Eurozone leaders agreed a deal in Brussels Thursday that will lead to Greece continuing to receive emergency loans but which also aims to reduce the debt burden on Athens and provide extra funding to stimulate growth in its depressed economy.
The package, which European Commission President Jose Manuel Barroso described as ?very credible,? additionally seeks to prevent the debt crisis that has afflicted Greece, Portugal and Ireland from spreading to other members of the eurozone. In a bid to prevent contagion, the 17 leaders agreed to give greater flexibility to the European Financial Stability Facility (EFSF) that would allow the fund, created in the wake of the Greek crisis, to also buy back bonds from Greece in a further bid to reduce the country?s debt load.
Speaking at a joint news conference with Barroso and European Council President Herman Van Rompuy, Prime Minister George Papandreou said he welcomed the ?support and collective will? shown by the eurozone leaders and the EU?s institutions.
?This will create a sustainable path and a sustainable debt management for Greece,? said Papandreou, amid reports that the new package will be worth 109 billion euros and will include participation from the private sector worth 37 billion euros.
?The private sector involvement is for Greece and Greece alone,? said Barosso. ?It is a unique solution.?
It was also agreed that the maturities of the loans from the EU and the International Monetary Fund would be increased from 7.5 years to 15 years and the interest rate would be reduced from 4.5 to 3.5 percent. Also, Athens will be given a 10-year grace period on new loans.
?This will lead to the lightening of the burden on the Greek people,? added the prime minister, who insisted Greeks were ?proud, creative and hardworking.?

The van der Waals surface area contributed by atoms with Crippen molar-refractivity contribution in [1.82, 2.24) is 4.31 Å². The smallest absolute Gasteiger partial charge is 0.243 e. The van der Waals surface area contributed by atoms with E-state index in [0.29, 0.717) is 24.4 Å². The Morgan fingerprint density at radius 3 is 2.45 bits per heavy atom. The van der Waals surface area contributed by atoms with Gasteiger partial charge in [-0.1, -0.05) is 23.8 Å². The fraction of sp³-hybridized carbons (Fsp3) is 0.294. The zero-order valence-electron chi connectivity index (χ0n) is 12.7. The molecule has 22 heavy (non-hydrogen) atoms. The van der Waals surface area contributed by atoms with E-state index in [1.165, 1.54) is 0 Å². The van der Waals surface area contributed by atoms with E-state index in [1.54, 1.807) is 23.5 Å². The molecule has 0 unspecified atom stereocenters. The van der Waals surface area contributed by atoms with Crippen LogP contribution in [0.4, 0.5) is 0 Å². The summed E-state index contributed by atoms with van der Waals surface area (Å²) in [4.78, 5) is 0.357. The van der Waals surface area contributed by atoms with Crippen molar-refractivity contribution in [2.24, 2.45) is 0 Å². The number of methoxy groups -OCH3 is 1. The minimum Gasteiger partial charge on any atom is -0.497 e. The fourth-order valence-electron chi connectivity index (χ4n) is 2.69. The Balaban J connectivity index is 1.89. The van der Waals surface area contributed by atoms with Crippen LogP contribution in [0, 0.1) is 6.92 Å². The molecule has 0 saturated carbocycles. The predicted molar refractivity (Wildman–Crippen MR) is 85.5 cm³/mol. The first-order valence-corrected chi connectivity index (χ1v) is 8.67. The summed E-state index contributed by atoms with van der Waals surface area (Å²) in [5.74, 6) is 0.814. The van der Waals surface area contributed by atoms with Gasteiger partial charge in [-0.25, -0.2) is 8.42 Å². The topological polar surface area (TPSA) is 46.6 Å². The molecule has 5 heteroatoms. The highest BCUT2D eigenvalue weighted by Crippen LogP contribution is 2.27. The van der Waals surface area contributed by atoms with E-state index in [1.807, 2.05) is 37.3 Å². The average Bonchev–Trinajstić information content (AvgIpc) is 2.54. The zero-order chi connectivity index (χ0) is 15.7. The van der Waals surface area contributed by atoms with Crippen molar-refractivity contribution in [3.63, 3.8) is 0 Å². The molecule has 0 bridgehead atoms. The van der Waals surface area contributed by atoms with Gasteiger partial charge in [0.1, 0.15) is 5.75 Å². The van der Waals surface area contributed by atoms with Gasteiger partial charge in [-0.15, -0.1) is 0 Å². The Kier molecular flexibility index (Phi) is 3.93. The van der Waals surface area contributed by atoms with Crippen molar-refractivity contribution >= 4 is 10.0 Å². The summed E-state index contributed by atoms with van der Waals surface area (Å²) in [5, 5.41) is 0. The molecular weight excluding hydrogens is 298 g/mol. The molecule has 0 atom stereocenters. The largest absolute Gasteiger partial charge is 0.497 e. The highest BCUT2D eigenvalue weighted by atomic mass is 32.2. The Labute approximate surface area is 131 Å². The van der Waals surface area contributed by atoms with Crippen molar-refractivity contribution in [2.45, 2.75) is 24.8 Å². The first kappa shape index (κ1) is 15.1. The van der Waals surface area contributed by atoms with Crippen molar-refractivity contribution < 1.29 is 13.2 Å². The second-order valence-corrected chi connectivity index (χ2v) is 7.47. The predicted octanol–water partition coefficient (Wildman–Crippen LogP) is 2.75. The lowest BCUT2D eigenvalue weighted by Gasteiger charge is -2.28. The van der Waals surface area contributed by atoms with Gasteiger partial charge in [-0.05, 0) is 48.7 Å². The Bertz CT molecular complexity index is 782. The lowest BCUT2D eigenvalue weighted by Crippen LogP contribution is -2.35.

Papandreou also referred to an agreement to create a ?European-type Marshall Plan? or ?Greek plan for growth.? Details of the scheme remained sketchy late Thursday.
The Institute of International Finance (IIF), which represents bankers and insurers, said it offered a plan to exchange and roll over Greek debt that will save the country 54 billion euros over three years. The IIF said the voluntary plan aimed for 90 percent participation by private bondholders.
The involvement of private investors is likely to lead to credit rating agencies deeming Greece to be in selective default but the impact of such a development was dampened by European Central Bank President Jean-Claude Trichet reversing the ECB?s position and agreeing to accept defaulted Greek bonds as collateral.
Bank of Greece Governor Giorgos Provopoulos flew to Brussels at the last minute to brief leaders on what impact a selective default might have on Greek banks. The eurozone chiefs agreed that the EFSF could be used to finance Greek lenders, easing the pressure on the local banking sector, which owns more than a quarter of Greek public debt and will be hit by participation in any voluntary haircut or buyback scheme.
?This is a message of support for the Greek banking sector,? said Papandreou.